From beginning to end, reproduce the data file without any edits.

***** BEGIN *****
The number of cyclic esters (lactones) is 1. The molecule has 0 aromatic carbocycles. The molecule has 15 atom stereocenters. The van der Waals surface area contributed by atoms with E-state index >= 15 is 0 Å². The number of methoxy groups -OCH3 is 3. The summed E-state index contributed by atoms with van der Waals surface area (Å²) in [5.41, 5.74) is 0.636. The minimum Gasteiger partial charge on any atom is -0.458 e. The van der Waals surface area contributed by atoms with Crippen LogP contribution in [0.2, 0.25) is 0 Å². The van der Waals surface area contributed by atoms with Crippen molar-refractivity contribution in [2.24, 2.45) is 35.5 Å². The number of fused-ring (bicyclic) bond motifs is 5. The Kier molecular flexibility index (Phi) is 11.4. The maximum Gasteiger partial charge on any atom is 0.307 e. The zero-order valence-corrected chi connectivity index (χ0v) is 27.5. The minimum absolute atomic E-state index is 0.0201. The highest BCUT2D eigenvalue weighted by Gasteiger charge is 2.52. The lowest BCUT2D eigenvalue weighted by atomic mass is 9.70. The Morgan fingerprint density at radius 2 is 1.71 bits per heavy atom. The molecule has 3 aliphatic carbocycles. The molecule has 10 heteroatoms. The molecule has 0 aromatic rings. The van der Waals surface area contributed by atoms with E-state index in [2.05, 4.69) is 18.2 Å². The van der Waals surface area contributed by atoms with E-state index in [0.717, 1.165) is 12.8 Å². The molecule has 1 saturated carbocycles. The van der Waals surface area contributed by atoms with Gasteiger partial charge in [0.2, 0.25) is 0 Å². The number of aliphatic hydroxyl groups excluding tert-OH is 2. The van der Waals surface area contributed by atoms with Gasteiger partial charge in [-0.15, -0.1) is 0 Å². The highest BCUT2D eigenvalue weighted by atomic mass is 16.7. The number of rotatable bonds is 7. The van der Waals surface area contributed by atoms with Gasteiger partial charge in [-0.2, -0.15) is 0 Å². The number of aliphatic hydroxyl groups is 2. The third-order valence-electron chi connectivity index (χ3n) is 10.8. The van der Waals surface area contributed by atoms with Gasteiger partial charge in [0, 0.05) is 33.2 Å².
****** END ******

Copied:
The number of cyclic esters (lactones) is 1. The molecule has 0 aromatic carbocycles. The molecule has 15 atom stereocenters. The van der Waals surface area contributed by atoms with E-state index >= 15 is 0 Å². The number of methoxy groups -OCH3 is 3. The summed E-state index contributed by atoms with van der Waals surface area (Å²) in [5.41, 5.74) is 0.636. The minimum Gasteiger partial charge on any atom is -0.458 e. The van der Waals surface area contributed by atoms with Crippen LogP contribution in [0.2, 0.25) is 0 Å². The van der Waals surface area contributed by atoms with Crippen molar-refractivity contribution in [2.24, 2.45) is 35.5 Å². The number of fused-ring (bicyclic) bond motifs is 5. The Kier molecular flexibility index (Phi) is 11.4. The maximum Gasteiger partial charge on any atom is 0.307 e. The zero-order valence-corrected chi connectivity index (χ0v) is 27.5. The minimum absolute atomic E-state index is 0.0201. The highest BCUT2D eigenvalue weighted by Gasteiger charge is 2.52. The lowest BCUT2D eigenvalue weighted by atomic mass is 9.70. The Morgan fingerprint density at radius 2 is 1.71 bits per heavy atom. The molecule has 3 aliphatic carbocycles. The molecule has 10 heteroatoms. The molecule has 0 aromatic rings. The van der Waals surface area contributed by atoms with E-state index in [2.05, 4.69) is 18.2 Å². The van der Waals surface area contributed by atoms with E-state index in [0.717, 1.165) is 12.8 Å². The molecule has 1 saturated carbocycles. The van der Waals surface area contributed by atoms with Gasteiger partial charge in [0.2, 0.25) is 0 Å². The number of aliphatic hydroxyl groups excluding tert-OH is 2. The van der Waals surface area contributed by atoms with Gasteiger partial charge in [-0.15, -0.1) is 0 Å². The highest BCUT2D eigenvalue weighted by atomic mass is 16.7. The number of rotatable bonds is 7. The van der Waals surface area contributed by atoms with Gasteiger partial charge in [-0.2, -0.15) is 0 Å². The number of aliphatic hydroxyl groups is 2. The third-order valence-electron chi connectivity index (χ3n) is 10.8. The van der Waals surface area contributed by atoms with Gasteiger partial charge in [0, 0.05) is 33.2 Å².